This April Cornell celebrates Sustainability Month for the thirteenth consecutive year. Interns at the Johnson are looking at works in the Museum’s permanent collection for the perspectives they offer about pressing environmental issues.

Bailey Regan ’21 is the Museum’s administrative intern for 2020–21 and one of our team of visitor services interns.

At first glance, Kathleen Gilje’s appropriation of Albrecht Dürer’s Portrait of Oswolt Krel appears to be nearly identical to the original painting. Both pieces depict the fifteenth-century merchant from Lindau, Germany, who averts his gaze from the viewer. While Krel and his dignified fur clothing initially captivate the viewer, it is not long before Gilje’s sinister adjustments to Dürer’s background begin to appear, recontextualizing the merchant’s portrait.

In Dürer’s original portrait, Krel appears in front of a red background that bears his full name and the date of the painting in gold lettering. However, in Gilje’s piece, the subject’s name is replaced with two words: global warming. Though the red background occupies the majority of the space behind Krel, the leftmost section of the painting exposes his surrounding environment. Notably, the lush green grass in Dürer’s painting is completely absent from Gilje’s rendition. The modern space is devoid of grass and color. Instead, it is filled with neutral colors and abandoned cars.

Kathleen Gilje—an experienced conservator—frequently “restores” well-known artwork by adding idiosyncrasies to her renditions. Some of her changes are lighthearted. For instance, in her piece Marriage of Arnolfini, Restored, the mirror that occupies the background of the original painting is replaced with a surrealist art piece by twentieth-century artist Joseph Cornell. Others, like Lady With an Ermine, Restored adopt a moral message, depicting Leonardo da Vinci’s subject with a tattoo that reads “animals are not ours to eat, experiment [on], or wear.” But few of Gilje’s works are as disturbing or relevant as Global Warming.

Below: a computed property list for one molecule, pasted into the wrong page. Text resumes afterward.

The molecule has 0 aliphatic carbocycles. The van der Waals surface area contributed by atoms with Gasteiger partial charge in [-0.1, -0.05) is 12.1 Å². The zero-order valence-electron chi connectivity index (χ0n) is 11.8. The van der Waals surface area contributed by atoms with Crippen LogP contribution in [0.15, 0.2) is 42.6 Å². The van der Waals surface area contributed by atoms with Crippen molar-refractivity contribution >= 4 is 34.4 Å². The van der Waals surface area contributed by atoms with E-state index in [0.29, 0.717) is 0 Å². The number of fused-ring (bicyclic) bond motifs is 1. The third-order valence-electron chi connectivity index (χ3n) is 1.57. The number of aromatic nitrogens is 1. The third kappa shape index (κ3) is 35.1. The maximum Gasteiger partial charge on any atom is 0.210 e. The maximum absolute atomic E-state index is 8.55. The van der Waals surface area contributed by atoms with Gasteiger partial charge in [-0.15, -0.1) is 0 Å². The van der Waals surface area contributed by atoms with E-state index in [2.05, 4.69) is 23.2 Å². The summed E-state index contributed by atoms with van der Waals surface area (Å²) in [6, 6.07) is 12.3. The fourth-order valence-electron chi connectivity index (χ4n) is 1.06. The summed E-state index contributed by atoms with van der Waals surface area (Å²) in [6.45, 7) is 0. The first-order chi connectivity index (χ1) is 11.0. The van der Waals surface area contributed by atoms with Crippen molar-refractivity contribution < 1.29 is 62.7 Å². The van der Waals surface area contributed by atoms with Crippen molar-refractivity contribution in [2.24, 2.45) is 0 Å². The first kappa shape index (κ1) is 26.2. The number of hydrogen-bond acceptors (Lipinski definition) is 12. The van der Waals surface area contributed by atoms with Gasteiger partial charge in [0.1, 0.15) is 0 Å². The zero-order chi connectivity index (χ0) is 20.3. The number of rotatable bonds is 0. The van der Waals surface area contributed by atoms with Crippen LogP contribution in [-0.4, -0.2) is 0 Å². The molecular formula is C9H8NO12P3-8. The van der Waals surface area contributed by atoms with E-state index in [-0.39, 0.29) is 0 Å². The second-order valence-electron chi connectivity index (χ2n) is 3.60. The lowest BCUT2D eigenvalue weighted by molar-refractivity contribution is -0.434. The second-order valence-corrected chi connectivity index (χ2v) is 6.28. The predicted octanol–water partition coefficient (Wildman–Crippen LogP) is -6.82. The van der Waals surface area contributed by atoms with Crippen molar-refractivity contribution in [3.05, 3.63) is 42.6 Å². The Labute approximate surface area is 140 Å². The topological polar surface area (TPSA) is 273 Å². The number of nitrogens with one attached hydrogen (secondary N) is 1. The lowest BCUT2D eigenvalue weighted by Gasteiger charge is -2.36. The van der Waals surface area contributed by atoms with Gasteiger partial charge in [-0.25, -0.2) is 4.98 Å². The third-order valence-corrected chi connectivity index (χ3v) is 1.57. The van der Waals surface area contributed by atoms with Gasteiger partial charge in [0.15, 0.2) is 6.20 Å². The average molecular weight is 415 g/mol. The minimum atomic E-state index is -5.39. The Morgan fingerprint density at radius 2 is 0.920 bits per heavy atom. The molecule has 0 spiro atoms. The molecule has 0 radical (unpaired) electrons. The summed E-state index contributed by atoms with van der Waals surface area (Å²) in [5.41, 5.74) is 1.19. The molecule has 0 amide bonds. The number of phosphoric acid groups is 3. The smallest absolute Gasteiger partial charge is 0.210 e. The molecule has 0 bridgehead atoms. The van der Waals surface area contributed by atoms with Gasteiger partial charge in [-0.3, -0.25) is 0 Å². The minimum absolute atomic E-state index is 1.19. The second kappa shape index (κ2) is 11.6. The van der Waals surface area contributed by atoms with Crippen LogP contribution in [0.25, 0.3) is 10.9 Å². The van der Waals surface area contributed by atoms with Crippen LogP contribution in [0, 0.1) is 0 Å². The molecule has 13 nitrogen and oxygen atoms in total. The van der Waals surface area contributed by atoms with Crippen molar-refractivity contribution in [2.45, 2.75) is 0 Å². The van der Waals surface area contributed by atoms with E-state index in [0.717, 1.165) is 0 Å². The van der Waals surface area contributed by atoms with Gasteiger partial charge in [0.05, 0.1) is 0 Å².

For instance, the red background—an aesthetic and perhaps practical choice in Dürer’s rendition of the painting—serves as a reminder of the unseen, impending implications of climate change. One could imagine an idyllic landscape hidden behind this original backdrop. However, it would seem that in Gilje’s piece the background conceals reality rather than enhancing the portrait. One might expect such a background to display the most appealing landscape accessible to the artist. If the location where Krel is depicted is filled with refuse, then how can we conceptualize the other spaces in Gilje’s imagined future?

Continuing to focus on the background of the painting, Gilje could have included the numeral 2013—the year when she completed the portrait—in the same way that Dürer places the “1499” behind Krel. However, her omission creates a sense of ambiguity regarding when the scene in the portrait actually takes place. As in many of her other pieces, Gilje manipulates time by inserting figures from art history into the present day. However, because the artist does not specify that her painting was created in 2013, the viewer is left to wonder how long it will take before the conditions depicted in the portrait will manifest in the real world.

While the effects of climate change—including more intense natural disasters, public health crises, rising sea levels, and other serious challenges to quality of life—are already apparent, the situation continues to grow closer to the visibly desolate scene illustrated in the portrait. At a 2019 United Nations General Assembly meeting on climate and sustainable development, General Assembly President María Fernanda Espinosa Garcés asserted that there were only eleven years before the effects of climate change would become irreversible. Artists like Gilje use their work to raise the immediacy of the climate crisis to the forefront of our minds. Krel’s personal identity and representation are subjugated by the unavoidable reality of climate change. Ultimately, by replacing Oswalt Krel’s name with the words “global warming,” the artist centers climate change as the real subject of the portrait.